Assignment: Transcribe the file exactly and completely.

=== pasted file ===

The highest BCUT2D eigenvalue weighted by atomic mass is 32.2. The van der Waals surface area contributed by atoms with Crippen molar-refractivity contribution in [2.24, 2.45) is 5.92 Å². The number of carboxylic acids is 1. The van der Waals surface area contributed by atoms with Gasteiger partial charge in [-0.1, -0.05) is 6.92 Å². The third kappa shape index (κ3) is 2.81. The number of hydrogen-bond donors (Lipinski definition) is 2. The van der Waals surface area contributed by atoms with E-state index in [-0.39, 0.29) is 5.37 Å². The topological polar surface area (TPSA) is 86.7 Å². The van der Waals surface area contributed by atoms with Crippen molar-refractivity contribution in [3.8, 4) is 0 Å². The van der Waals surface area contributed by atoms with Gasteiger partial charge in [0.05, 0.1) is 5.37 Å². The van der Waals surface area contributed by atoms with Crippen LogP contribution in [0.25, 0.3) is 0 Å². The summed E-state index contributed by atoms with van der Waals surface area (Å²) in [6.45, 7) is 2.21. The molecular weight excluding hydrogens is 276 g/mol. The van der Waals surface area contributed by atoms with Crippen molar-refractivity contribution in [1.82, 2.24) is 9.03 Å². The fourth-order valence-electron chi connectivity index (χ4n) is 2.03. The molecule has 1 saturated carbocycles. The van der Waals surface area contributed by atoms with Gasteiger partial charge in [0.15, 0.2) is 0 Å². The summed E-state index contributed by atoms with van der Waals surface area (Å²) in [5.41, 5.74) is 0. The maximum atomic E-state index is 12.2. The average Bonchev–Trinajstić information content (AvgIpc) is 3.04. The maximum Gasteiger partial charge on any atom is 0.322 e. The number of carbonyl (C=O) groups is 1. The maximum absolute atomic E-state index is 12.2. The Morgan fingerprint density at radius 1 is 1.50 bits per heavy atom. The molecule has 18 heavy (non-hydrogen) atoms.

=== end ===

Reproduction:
The highest BCUT2D eigenvalue weighted by atomic mass is 32.2. The van der Waals surface area contributed by atoms with Crippen molar-refractivity contribution in [2.24, 2.45) is 5.92 Å². The number of carboxylic acids is 1. The van der Waals surface area contributed by atoms with Gasteiger partial charge in [-0.1, -0.05) is 6.92 Å². The third kappa shape index (κ3) is 2.81. The number of hydrogen-bond donors (Lipinski definition) is 2. The van der Waals surface area contributed by atoms with E-state index in [-0.39, 0.29) is 5.37 Å². The topological polar surface area (TPSA) is 86.7 Å². The van der Waals surface area contributed by atoms with Crippen molar-refractivity contribution in [3.8, 4) is 0 Å². The van der Waals surface area contributed by atoms with Gasteiger partial charge in [0.05, 0.1) is 5.37 Å². The van der Waals surface area contributed by atoms with Crippen LogP contribution in [0.25, 0.3) is 0 Å². The summed E-state index contributed by atoms with van der Waals surface area (Å²) in [6.45, 7) is 2.21. The molecular weight excluding hydrogens is 276 g/mol. The van der Waals surface area contributed by atoms with Crippen molar-refractivity contribution in [1.82, 2.24) is 9.03 Å². The fourth-order valence-electron chi connectivity index (χ4n) is 2.03. The molecule has 1 saturated carbocycles. The van der Waals surface area contributed by atoms with Gasteiger partial charge in [0.15, 0.2) is 0 Å². The summed E-state index contributed by atoms with van der Waals surface area (Å²) in [5.41, 5.74) is 0. The maximum atomic E-state index is 12.2. The average Bonchev–Trinajstić information content (AvgIpc) is 3.04. The maximum Gasteiger partial charge on any atom is 0.322 e. The number of carbonyl (C=O) groups is 1. The maximum absolute atomic E-state index is 12.2. The Morgan fingerprint density at radius 1 is 1.50 bits per heavy atom. The molecule has 18 heavy (non-hydrogen) atoms.